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The views expressed are of the author and do not necessarily represent the opinions or policies of the Indian Defence Review.

About the Author

Bharat Verma

A former Cavalry Officer and former Editor, Indian Defence Review (IDR), and author of the books, India Under Fire: Essays on National Security, Fault Lines and Indian Armed Forces.

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7 thoughts on “A Glimpse of Life in the Army

  1. Dear Bharat Verma,you have potrayed the ideal routine of a unit in peacetime.
    The reality is nowadays, there’s hardly 1/3rd strength available for PT and lesser for games. Mostly Officers are non-existent in these important parades or maybe one or two are present. There is no second parade fall in as it used to be after breakfast and people generally go about thier duties straight after breakfast.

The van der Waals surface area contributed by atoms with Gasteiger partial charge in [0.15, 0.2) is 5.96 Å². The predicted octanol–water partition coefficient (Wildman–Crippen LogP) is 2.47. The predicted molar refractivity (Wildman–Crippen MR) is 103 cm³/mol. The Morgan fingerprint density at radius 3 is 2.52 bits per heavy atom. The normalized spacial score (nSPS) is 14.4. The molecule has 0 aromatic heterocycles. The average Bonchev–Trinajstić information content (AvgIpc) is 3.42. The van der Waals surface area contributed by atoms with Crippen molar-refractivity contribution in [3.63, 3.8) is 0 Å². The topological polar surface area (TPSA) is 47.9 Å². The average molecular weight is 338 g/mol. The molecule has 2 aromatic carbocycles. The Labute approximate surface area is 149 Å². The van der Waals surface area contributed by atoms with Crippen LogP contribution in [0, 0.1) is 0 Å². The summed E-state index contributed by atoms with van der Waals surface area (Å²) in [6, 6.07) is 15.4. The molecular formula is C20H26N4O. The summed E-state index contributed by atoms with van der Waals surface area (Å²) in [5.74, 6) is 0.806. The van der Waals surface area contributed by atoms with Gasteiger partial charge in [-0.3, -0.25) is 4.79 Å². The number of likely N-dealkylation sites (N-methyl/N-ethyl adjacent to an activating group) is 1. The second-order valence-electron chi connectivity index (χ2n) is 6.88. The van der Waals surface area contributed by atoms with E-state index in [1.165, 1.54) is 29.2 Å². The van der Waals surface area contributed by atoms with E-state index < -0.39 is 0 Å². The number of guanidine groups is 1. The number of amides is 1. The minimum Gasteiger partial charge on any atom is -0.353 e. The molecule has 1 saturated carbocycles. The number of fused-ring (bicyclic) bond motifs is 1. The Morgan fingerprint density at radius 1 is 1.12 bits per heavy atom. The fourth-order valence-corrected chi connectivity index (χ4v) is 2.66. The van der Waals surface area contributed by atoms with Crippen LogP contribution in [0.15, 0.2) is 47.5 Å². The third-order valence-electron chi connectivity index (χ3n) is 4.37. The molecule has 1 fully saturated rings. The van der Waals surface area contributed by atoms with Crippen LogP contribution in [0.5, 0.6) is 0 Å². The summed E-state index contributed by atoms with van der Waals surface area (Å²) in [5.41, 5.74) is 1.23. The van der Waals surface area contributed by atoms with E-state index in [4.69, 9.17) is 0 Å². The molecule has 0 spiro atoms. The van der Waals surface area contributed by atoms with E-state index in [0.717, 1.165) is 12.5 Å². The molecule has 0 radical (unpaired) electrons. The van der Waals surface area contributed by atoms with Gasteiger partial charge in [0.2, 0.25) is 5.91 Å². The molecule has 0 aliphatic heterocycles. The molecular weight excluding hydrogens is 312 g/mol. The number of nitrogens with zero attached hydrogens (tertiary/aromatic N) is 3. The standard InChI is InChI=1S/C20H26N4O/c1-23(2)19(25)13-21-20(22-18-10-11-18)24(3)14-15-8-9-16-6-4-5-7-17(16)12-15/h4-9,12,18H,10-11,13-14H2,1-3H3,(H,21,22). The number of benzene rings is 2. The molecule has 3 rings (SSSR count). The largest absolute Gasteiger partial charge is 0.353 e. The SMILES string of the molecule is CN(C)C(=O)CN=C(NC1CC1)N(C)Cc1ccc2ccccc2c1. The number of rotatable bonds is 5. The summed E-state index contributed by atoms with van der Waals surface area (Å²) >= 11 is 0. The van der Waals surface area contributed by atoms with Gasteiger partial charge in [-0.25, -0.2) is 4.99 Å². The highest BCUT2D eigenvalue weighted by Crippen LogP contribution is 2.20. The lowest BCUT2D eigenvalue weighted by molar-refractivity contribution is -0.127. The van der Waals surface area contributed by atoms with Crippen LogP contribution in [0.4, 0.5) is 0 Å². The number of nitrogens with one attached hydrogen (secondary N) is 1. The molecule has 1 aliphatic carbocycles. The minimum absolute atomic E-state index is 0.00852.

Theres no training in peacetime per-se being done except maybe a sprinkling of recruits being taught something under the tree.Training if at all is possible only if unit moves out on exercise ,which is also highly curtailed nowadays.
    Officers are babus ,pushing files,arranging parties or ladies meet . Dress regulations inPT and games are loosly enforced and even if Jawas and Jcos are in PT or Games rig the Officers are not. In fact nowadays you can spot an officer as one in the most clownish multicolour dress and rig during PT or games if present at all.
    The reasons for this degradation are many and diverse and is a subject by itself.

  2. My father is in defense service since 1984. He will be retired soon. I was visited most of the places with him like Jaliawala Bagh, Wagah Border. He is my motivation. My grandmother tells me about his journey and he also talks about his work style and some moments of Kargil war too.

  3. Missed out the peacetime activities such as senior officers visits, inspections, war games, sports and service-related competitions, practice camps, ITCs, etc. Sometimes “peace” locations become more harrowing than field stations.